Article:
Blockchain has the potential to drive profound, positive change.
Blockchain is a distributed ledger, replicated across many nodes in a peer-to-peer network, thereby minimizing the need for oversight and governance of a single ledger. Each transaction is recorded and added to the previous one, which results in a growing chain of information.
The emergence of the cryptocurrency bitcoin and the blockchain platform have provided alternatives to traditional processes. Sensing the competitive threat, banks are investing capital and exploring setting up their own blockchain platforms. In a blockchain-based distributed ledger environment, clearing and settlement could occur within seconds. Perhaps more important, blockchain distributed ledgers could be optimized to clear and settle at different speeds depending on the market participant’s needs. Retail traders typically want to access money from a stock sale immediately, whereas market makers usually need a longer settlement time to net trading activity.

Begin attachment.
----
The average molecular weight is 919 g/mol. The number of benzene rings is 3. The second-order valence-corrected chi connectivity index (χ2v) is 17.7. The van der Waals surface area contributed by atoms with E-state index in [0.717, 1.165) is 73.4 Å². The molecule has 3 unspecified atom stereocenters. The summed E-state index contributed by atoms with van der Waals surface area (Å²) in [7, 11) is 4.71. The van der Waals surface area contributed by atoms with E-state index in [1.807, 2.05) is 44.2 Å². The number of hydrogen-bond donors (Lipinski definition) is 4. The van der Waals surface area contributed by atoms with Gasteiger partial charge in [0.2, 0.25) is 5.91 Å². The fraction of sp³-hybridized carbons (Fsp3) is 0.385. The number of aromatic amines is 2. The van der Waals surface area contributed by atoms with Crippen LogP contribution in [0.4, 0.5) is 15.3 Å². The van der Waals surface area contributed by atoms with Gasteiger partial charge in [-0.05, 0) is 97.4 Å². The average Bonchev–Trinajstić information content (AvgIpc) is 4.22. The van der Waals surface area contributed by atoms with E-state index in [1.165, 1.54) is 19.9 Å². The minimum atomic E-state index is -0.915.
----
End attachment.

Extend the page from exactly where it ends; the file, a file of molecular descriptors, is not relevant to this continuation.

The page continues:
In addition to reducing settlement times, blockchain technology creates an opportunity for new products that optimize settlement for participants and price the service accordingly. Other benefits include lower collateral requirements and counterparty risk, improved contractual term performance, and greater transparency for regulatory reporting—not to mention better capital optimization as the need for risk capital is reduced. A recent Santander report estimates that blockchain technology could save the industry between $15-20 billion annually by 2022.
Other industries also see vast potential; utilities, for example, is trying to reinvent the energy grid with a peer-to-peer network to exchange energy assets and payments.